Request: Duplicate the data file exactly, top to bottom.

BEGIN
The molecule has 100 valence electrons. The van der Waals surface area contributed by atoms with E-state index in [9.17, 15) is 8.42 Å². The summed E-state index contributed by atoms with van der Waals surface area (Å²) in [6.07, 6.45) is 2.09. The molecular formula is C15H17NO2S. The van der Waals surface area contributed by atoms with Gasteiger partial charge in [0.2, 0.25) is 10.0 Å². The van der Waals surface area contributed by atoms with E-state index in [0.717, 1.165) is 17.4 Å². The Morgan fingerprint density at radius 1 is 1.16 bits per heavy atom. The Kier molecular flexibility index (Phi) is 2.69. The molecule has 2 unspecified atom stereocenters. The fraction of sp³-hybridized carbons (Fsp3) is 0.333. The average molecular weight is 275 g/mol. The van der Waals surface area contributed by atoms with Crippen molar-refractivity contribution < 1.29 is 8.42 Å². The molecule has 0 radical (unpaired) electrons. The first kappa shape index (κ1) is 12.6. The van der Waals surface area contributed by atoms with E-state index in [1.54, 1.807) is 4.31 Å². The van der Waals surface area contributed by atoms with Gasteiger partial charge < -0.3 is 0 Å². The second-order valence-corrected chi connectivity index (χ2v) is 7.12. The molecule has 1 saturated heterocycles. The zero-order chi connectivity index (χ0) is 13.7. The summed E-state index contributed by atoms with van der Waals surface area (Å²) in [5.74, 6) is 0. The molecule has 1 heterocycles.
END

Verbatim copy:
The molecule has 100 valence electrons. The van der Waals surface area contributed by atoms with E-state index in [9.17, 15) is 8.42 Å². The summed E-state index contributed by atoms with van der Waals surface area (Å²) in [6.07, 6.45) is 2.09. The molecular formula is C15H17NO2S. The van der Waals surface area contributed by atoms with Gasteiger partial charge in [0.2, 0.25) is 10.0 Å². The van der Waals surface area contributed by atoms with E-state index in [0.717, 1.165) is 17.4 Å². The Morgan fingerprint density at radius 1 is 1.16 bits per heavy atom. The Kier molecular flexibility index (Phi) is 2.69. The molecule has 2 unspecified atom stereocenters. The fraction of sp³-hybridized carbons (Fsp3) is 0.333. The average molecular weight is 275 g/mol. The van der Waals surface area contributed by atoms with Crippen molar-refractivity contribution < 1.29 is 8.42 Å². The molecule has 0 radical (unpaired) electrons. The first kappa shape index (κ1) is 12.6. The van der Waals surface area contributed by atoms with E-state index in [1.54, 1.807) is 4.31 Å². The van der Waals surface area contributed by atoms with Gasteiger partial charge < -0.3 is 0 Å². The second-order valence-corrected chi connectivity index (χ2v) is 7.12. The molecule has 1 saturated heterocycles. The zero-order chi connectivity index (χ0) is 13.7. The summed E-state index contributed by atoms with van der Waals surface area (Å²) in [5.74, 6) is 0. The molecule has 1 heterocycles.